Smoking With Peter Vaudry-Brown
Read the Story March 15, 2005
I’d love to hear about your inspirations not only for this story, but your writing as a whole.
I’m interested in how people negotiate their way around the world. I like to catch them trying to figure it all out, or coming up with something that works for them. I’m interested in short fiction that brings its characters up to but not through moments of big change
So, what are you working on currently?
I have a novel that an agency in New York is looking at. There may be some revisions coming from that. I am doing the research for a nonfiction book about a fire at a segregated nightclub and preparing an African Lit anthology proposal for another publisher. Writing-wise, I’m playing around with rewriting Don Quixote for contemporary America, but it hasn’t really started to flow yet.
“This is Seattle.” What is Seattle like? What myths need to be debunked about it? And what secret lurks in its underbelly?
I’m not sure. I’m certainly playing on the readers’ relationship with that town (or the idea of it) and the cultural associations it has. I lived there when the whole Grunge thing was just getting started and I didn’t notice a thing. BTW, Sonny Sixkiller’s not dead.
How would you define “flash fiction”?
I think of it as a moment, a vignette of the character(s)’ lives. The way I go about writing short shorts has to be very voice-driven, whether that be a first or third or any other point of view. There are of course many fine exceptions to being voice-driven, so perhaps that’s just how I write them (Robison’s “Yours” or Tallent’s “No One’s a Mystery” come to mind). In all cases though, short shorts function like poetry, in that every word should be precise and charged because you just don’t have much room to bullshit around.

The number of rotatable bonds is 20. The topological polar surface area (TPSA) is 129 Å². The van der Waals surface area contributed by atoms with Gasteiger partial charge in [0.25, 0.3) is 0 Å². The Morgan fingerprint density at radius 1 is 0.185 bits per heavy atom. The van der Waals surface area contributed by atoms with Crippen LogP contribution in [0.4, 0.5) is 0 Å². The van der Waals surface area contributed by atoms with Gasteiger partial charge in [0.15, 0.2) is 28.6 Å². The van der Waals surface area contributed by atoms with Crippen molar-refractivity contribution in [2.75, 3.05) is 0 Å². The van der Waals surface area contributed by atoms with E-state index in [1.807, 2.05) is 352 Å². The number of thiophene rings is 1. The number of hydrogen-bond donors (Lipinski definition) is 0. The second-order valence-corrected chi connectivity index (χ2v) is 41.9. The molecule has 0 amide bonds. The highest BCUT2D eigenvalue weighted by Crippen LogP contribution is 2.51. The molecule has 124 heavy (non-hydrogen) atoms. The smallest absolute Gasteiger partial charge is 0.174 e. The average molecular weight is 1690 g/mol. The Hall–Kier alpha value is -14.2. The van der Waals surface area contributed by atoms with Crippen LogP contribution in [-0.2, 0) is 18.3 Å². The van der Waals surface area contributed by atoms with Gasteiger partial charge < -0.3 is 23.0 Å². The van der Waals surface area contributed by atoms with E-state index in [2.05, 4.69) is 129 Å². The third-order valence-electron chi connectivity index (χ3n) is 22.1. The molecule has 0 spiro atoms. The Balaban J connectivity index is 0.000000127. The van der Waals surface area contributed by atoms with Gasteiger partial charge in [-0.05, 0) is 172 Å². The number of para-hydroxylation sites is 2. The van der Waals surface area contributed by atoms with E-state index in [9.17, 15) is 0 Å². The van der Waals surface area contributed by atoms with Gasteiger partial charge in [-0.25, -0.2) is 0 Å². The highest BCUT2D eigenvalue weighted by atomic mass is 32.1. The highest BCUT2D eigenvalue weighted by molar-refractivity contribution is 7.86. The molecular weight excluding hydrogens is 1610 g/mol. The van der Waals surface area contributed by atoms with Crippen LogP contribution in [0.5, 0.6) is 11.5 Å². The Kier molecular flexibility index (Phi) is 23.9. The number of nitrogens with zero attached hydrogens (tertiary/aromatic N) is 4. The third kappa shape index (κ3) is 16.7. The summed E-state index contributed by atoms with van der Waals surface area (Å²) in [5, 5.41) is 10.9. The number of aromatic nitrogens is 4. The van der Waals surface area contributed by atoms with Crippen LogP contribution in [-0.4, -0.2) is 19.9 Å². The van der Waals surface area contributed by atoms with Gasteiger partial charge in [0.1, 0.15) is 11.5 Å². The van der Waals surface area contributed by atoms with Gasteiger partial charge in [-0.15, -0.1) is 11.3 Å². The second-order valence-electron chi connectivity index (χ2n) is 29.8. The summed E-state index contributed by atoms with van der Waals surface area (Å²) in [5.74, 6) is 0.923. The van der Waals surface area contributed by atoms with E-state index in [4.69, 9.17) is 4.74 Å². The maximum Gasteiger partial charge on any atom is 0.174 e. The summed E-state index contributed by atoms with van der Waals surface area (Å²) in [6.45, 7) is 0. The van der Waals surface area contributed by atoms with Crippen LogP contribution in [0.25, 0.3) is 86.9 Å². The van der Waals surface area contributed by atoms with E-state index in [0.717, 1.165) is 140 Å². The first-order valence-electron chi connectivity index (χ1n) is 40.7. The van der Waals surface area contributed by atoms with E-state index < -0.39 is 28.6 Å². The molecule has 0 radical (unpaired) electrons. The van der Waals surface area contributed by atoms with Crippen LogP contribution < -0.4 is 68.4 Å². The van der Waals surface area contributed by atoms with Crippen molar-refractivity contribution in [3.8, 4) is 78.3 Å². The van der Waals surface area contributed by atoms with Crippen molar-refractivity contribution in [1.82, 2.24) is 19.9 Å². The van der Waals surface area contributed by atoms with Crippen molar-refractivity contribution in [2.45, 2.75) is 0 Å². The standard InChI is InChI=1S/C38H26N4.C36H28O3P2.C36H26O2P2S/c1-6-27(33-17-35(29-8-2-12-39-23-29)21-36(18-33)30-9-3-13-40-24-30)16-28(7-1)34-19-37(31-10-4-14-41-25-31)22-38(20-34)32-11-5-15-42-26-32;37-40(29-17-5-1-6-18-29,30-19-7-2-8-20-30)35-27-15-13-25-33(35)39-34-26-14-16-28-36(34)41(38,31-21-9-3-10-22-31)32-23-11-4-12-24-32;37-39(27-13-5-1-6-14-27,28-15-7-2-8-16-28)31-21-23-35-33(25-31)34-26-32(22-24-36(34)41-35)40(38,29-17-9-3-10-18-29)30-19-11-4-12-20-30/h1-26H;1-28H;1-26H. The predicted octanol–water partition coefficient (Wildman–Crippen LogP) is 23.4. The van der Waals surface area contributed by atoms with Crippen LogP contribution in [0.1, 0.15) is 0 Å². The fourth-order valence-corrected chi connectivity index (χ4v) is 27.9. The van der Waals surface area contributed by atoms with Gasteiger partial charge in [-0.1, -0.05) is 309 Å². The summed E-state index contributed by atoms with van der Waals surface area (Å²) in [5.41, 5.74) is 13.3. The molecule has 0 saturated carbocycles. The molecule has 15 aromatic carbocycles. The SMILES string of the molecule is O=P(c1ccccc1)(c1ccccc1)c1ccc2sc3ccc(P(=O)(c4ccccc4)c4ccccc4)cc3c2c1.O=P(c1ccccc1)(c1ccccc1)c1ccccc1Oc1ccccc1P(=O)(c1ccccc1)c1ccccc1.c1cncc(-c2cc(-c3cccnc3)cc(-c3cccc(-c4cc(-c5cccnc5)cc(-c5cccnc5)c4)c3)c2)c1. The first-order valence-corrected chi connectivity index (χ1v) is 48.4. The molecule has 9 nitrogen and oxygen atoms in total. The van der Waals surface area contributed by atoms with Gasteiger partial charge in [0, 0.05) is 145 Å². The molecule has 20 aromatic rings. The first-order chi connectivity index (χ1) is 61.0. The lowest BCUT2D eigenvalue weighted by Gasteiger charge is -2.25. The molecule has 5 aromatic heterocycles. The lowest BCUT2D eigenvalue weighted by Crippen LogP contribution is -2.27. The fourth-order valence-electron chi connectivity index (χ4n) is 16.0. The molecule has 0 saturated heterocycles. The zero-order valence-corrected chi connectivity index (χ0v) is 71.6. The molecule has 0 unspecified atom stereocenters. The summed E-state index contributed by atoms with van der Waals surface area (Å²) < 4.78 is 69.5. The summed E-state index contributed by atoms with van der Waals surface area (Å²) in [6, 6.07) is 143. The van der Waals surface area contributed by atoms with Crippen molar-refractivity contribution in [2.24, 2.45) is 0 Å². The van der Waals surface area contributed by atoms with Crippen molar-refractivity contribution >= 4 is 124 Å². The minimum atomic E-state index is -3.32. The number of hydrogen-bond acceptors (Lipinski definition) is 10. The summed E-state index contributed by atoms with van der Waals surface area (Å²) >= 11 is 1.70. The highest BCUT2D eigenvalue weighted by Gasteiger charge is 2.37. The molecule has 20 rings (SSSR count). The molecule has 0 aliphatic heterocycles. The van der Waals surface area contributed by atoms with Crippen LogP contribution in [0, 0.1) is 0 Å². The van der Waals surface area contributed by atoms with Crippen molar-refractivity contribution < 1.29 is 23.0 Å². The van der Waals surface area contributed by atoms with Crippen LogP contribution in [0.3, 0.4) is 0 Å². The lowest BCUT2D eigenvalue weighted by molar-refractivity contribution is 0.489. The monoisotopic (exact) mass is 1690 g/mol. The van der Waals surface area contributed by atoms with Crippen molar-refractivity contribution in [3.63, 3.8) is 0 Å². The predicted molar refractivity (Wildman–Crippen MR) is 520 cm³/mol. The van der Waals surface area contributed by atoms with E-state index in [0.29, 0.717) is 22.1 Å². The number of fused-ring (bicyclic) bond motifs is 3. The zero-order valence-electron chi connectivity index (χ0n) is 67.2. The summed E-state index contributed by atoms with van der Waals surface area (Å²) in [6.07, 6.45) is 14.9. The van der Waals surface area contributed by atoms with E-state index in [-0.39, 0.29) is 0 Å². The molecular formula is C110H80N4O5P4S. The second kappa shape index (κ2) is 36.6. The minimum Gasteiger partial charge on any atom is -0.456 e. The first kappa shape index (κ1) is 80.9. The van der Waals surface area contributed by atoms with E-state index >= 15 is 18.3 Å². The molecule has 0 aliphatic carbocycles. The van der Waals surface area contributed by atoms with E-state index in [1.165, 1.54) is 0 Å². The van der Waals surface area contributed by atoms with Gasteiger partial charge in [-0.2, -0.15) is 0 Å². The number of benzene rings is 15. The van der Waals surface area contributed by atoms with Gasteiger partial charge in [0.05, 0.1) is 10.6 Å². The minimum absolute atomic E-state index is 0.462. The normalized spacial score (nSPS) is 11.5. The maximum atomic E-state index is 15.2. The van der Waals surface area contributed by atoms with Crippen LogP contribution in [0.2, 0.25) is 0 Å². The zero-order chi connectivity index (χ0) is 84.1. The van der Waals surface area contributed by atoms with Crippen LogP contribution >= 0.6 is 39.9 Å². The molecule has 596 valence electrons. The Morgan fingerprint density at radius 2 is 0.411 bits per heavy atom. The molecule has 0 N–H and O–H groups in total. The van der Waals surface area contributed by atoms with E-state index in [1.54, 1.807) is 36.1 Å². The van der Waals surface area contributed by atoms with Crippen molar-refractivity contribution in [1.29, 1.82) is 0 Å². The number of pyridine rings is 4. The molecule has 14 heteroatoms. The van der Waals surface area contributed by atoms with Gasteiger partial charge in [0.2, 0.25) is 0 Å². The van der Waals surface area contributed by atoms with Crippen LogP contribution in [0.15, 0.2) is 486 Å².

What can writers learn by becoming writing professors/teachers that they might not be able to learn otherwise?
Other than whatever props you can get/feel from the social status, the real benefit comes from working closely with language. Also, in teaching literature, you get to consider what makes a piece successful, why and how it works. And you get to articulate that to/for an audience of lay-people.
The danger, of course, is the ivory tower itself. You run the risk of becoming so far removed from the people that you want to write about that your own prose suffers. It’s hard to write about ‘drinkin, cheatin, killin and hell’ from the confines of one’s office.
About the Author:
Peter Vaudry-Brown was born in Seattle and raised in Canada. After college, he spent two years teaching English in Venezuela and Colombia. Currently, he is a writing professor at Jackson State University in Mississippi, where he lives with his three-legged dog, Tutu. He has previously published in Third Coast, The Shore Magazine, Segue, the Mississippi Review, and Georgetown Review. He can be contacted at email@example.com.
About the Artist:
A native of Ohio, Marty D. Ison lives with his wife transplanted in the sands of the Gulf of Mexico. He studied fine arts at Saint Petersburg College. In addition to the visual arts, he writes poetry, short stories, and novels. See more of Ison's work here.